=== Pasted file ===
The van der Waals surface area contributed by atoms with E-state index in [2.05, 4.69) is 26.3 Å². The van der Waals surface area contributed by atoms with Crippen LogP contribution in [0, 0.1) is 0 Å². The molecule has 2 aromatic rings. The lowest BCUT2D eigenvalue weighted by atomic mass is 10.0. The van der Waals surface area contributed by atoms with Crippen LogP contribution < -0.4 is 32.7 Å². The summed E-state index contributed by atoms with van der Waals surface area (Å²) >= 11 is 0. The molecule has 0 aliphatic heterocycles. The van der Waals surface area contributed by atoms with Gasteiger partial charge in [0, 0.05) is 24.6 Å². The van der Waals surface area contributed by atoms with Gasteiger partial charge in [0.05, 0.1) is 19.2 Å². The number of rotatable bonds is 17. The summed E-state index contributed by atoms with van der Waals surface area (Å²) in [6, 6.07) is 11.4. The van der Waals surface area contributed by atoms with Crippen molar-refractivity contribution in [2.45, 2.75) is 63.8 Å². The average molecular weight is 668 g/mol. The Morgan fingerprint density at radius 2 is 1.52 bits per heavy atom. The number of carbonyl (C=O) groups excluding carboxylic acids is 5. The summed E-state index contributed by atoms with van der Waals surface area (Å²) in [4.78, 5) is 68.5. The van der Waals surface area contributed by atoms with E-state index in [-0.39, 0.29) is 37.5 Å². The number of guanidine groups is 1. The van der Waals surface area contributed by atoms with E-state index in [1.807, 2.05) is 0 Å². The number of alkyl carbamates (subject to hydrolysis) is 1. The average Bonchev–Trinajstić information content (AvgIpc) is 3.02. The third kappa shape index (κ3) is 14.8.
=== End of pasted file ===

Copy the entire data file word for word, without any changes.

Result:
The van der Waals surface area contributed by atoms with E-state index in [2.05, 4.69) is 26.3 Å². The van der Waals surface area contributed by atoms with Crippen LogP contribution in [0, 0.1) is 0 Å². The molecule has 2 aromatic rings. The lowest BCUT2D eigenvalue weighted by atomic mass is 10.0. The van der Waals surface area contributed by atoms with Crippen LogP contribution < -0.4 is 32.7 Å². The summed E-state index contributed by atoms with van der Waals surface area (Å²) >= 11 is 0. The molecule has 0 aliphatic heterocycles. The van der Waals surface area contributed by atoms with Gasteiger partial charge in [0, 0.05) is 24.6 Å². The van der Waals surface area contributed by atoms with Gasteiger partial charge in [0.05, 0.1) is 19.2 Å². The number of rotatable bonds is 17. The summed E-state index contributed by atoms with van der Waals surface area (Å²) in [6, 6.07) is 11.4. The van der Waals surface area contributed by atoms with Crippen molar-refractivity contribution in [2.45, 2.75) is 63.8 Å². The average molecular weight is 668 g/mol. The Morgan fingerprint density at radius 2 is 1.52 bits per heavy atom. The number of carbonyl (C=O) groups excluding carboxylic acids is 5. The summed E-state index contributed by atoms with van der Waals surface area (Å²) in [4.78, 5) is 68.5. The van der Waals surface area contributed by atoms with E-state index in [-0.39, 0.29) is 37.5 Å². The number of guanidine groups is 1. The van der Waals surface area contributed by atoms with E-state index in [1.807, 2.05) is 0 Å². The number of alkyl carbamates (subject to hydrolysis) is 1. The average Bonchev–Trinajstić information content (AvgIpc) is 3.02. The third kappa shape index (κ3) is 14.8.